Summer Food Service Program
Sponsors receive the same reimbursement amount for each meal and snack served, but meals served at sites located in rural areas or that prepare their own meals (“self prep”) are reimbursed at a slightly higher rate than other sites.
The number of meals that a site can serve each day depends upon how the site qualifies to participate in Summer Food. Sites that are located in low-income areas (where at least 50 percent of the children are eligible for free or reduced-price school meals) or that serve primarily low-income children (at least 50 percent of the children enrolled in the program are eligible for free or reduced-price meals) can provide a maximum of two meals a day. They can provide breakfast and lunch, breakfast and dinner, or a meal and a snack, but they cannot provide both lunch and dinner. Sites serving primarily migrant children can provide three meals a day. Camps also can provide three meals, but are only reimbursed for children who are eligible for free or reduced-price meals.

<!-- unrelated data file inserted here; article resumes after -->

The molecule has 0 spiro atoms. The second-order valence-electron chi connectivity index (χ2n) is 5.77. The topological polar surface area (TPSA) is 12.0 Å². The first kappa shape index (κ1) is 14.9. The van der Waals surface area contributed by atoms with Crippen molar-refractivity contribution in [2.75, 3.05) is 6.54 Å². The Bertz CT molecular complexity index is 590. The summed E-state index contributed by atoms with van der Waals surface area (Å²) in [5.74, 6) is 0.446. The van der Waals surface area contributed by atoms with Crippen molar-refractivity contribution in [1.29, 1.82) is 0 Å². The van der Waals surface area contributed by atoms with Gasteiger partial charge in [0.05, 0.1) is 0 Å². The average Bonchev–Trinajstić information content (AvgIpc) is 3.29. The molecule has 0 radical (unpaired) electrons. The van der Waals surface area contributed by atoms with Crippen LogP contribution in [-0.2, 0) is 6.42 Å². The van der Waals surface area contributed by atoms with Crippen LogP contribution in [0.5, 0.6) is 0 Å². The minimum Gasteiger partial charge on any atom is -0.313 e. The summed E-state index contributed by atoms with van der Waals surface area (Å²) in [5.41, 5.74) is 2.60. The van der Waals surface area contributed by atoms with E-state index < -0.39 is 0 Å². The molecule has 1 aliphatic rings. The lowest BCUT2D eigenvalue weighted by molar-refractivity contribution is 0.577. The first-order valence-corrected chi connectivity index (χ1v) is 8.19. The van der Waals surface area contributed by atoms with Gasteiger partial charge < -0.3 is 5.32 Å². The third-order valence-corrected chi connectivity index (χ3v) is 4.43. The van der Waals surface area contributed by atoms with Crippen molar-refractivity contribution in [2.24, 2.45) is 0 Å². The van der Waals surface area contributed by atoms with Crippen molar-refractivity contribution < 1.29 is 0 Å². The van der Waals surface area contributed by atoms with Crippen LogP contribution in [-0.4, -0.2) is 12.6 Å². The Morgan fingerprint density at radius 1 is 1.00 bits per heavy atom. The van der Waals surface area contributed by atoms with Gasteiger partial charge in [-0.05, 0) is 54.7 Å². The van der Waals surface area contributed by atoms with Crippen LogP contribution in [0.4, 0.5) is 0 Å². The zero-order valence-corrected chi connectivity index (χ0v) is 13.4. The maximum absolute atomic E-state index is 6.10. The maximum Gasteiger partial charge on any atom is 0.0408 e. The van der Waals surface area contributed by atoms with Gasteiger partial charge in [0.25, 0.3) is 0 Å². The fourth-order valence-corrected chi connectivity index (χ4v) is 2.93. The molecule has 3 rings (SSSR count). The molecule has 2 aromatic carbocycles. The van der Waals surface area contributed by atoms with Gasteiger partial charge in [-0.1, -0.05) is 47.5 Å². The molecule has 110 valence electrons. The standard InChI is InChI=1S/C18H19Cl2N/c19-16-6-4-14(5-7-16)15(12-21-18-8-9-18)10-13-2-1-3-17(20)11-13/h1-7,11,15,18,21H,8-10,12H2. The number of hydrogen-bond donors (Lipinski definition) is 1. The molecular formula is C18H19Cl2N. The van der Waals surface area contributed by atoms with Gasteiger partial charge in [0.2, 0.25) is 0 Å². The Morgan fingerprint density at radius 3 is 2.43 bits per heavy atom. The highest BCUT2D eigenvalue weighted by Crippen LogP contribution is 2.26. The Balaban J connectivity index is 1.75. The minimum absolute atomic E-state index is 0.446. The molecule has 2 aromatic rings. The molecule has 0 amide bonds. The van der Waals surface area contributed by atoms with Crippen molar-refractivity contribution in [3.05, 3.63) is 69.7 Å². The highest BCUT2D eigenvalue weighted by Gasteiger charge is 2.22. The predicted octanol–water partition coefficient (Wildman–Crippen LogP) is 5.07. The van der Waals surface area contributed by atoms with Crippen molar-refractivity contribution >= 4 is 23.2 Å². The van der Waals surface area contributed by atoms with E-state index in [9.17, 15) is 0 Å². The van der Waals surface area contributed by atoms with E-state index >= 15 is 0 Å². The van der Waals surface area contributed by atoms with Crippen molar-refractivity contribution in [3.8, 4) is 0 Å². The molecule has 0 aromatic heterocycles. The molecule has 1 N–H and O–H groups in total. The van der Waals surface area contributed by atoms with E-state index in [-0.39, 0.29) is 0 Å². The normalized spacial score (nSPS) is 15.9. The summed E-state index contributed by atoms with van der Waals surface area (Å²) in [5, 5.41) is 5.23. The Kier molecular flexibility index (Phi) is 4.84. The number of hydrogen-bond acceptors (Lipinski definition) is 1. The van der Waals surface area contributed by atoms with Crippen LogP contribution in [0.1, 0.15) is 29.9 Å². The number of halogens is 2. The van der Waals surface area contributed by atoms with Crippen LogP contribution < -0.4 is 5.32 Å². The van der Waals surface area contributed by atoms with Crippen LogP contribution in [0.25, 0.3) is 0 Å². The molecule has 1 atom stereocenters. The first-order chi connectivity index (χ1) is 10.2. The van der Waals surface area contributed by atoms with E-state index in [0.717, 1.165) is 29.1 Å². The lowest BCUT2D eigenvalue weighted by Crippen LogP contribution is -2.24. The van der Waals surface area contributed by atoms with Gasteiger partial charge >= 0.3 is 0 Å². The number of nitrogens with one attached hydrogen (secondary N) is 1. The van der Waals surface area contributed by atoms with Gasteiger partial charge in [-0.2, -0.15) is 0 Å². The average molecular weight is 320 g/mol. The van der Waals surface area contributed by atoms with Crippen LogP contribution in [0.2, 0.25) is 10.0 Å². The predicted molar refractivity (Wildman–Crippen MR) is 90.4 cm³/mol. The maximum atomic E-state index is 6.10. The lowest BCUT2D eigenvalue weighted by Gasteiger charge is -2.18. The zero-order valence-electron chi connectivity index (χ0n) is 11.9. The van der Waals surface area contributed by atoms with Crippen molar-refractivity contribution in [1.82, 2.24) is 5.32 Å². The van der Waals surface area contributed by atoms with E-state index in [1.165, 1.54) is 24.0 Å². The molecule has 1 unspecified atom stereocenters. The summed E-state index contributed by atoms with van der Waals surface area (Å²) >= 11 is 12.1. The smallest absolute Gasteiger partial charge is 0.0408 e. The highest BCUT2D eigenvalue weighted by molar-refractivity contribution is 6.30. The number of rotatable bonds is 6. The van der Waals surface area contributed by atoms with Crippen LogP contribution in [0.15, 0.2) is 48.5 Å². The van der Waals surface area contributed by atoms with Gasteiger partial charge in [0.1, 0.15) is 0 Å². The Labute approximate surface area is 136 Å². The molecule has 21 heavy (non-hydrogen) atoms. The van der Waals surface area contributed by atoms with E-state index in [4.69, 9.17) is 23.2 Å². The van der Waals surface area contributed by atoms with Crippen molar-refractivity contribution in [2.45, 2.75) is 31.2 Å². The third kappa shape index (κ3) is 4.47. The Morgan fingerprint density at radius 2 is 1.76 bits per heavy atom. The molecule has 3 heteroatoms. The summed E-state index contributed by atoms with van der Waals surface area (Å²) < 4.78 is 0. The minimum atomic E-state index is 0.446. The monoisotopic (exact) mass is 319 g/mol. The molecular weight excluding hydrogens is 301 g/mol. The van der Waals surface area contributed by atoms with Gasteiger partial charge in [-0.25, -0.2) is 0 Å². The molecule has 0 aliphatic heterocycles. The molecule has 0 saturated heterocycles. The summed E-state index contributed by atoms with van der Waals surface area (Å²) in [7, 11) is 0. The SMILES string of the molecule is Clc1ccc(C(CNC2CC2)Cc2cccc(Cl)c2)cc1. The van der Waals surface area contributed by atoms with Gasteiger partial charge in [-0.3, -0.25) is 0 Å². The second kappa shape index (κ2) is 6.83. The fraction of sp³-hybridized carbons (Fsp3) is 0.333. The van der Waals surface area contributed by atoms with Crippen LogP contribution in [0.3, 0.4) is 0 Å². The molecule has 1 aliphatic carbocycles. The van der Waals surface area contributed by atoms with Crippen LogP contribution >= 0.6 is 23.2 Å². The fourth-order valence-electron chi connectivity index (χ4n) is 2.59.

Meals and snacks served in Alaska and Hawaii are reimbursed at a higher rate because of these states’ high cost of food.
All the meals and snacks served through the NSLP Seamless Summer Option are reimbursed at the free rate. Schools that participate in the Seamless Summer Option continue to receive the additional severe need
breakfast reimbursement and additional lunch reimbursement, as well as the additional six cents for meeting the new school nutrition standards, if they qualified for them during the school year.
Under the Seamless Summer Option, sites can serve the same number of meals that they are able to serve through Summer Food Service Program (see above).
In addition, schools can operate the School Breakfast and National School Lunch Programs to feed children who attend summer school. These schools are reimbursed based on the students’ eligibility for free, reduced-price or paid meals.
The reimbursement rates listed above do not include the value of commodities (or cash in lieu of commodities), $0.23 for school year 2016-2017, which schools receive for each lunch served.
Meals and snacks served in Alaska and Hawaii are reimbursed at a higher rate because of these states’ high food costs.